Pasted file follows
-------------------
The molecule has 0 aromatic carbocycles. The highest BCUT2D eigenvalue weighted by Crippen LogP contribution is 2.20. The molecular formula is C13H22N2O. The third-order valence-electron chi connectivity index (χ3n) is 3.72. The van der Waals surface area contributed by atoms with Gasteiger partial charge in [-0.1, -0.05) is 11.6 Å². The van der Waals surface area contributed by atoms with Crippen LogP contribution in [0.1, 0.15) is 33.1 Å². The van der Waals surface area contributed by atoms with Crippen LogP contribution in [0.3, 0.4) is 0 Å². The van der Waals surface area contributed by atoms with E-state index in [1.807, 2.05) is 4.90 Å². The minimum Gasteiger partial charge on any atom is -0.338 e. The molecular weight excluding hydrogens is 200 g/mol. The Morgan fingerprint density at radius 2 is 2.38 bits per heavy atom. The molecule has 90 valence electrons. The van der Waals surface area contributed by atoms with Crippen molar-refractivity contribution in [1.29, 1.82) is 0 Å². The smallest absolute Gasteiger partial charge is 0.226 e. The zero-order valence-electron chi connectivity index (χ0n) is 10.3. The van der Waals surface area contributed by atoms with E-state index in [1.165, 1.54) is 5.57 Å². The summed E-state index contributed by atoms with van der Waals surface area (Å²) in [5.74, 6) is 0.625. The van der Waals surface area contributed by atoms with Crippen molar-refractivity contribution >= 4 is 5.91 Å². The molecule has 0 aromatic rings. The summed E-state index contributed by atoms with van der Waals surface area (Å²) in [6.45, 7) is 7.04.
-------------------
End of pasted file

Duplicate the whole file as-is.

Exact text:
The molecule has 0 aromatic carbocycles. The highest BCUT2D eigenvalue weighted by Crippen LogP contribution is 2.20. The molecular formula is C13H22N2O. The third-order valence-electron chi connectivity index (χ3n) is 3.72. The van der Waals surface area contributed by atoms with Gasteiger partial charge in [-0.1, -0.05) is 11.6 Å². The van der Waals surface area contributed by atoms with Crippen LogP contribution in [0.1, 0.15) is 33.1 Å². The van der Waals surface area contributed by atoms with Crippen LogP contribution in [0.3, 0.4) is 0 Å². The van der Waals surface area contributed by atoms with E-state index in [1.807, 2.05) is 4.90 Å². The minimum Gasteiger partial charge on any atom is -0.338 e. The molecular weight excluding hydrogens is 200 g/mol. The Morgan fingerprint density at radius 2 is 2.38 bits per heavy atom. The molecule has 90 valence electrons. The van der Waals surface area contributed by atoms with Crippen molar-refractivity contribution in [1.29, 1.82) is 0 Å². The smallest absolute Gasteiger partial charge is 0.226 e. The zero-order valence-electron chi connectivity index (χ0n) is 10.3. The van der Waals surface area contributed by atoms with E-state index in [1.165, 1.54) is 5.57 Å². The summed E-state index contributed by atoms with van der Waals surface area (Å²) in [5.74, 6) is 0.625. The van der Waals surface area contributed by atoms with Crippen molar-refractivity contribution >= 4 is 5.91 Å². The molecule has 0 aromatic rings. The summed E-state index contributed by atoms with van der Waals surface area (Å²) in [6.45, 7) is 7.04.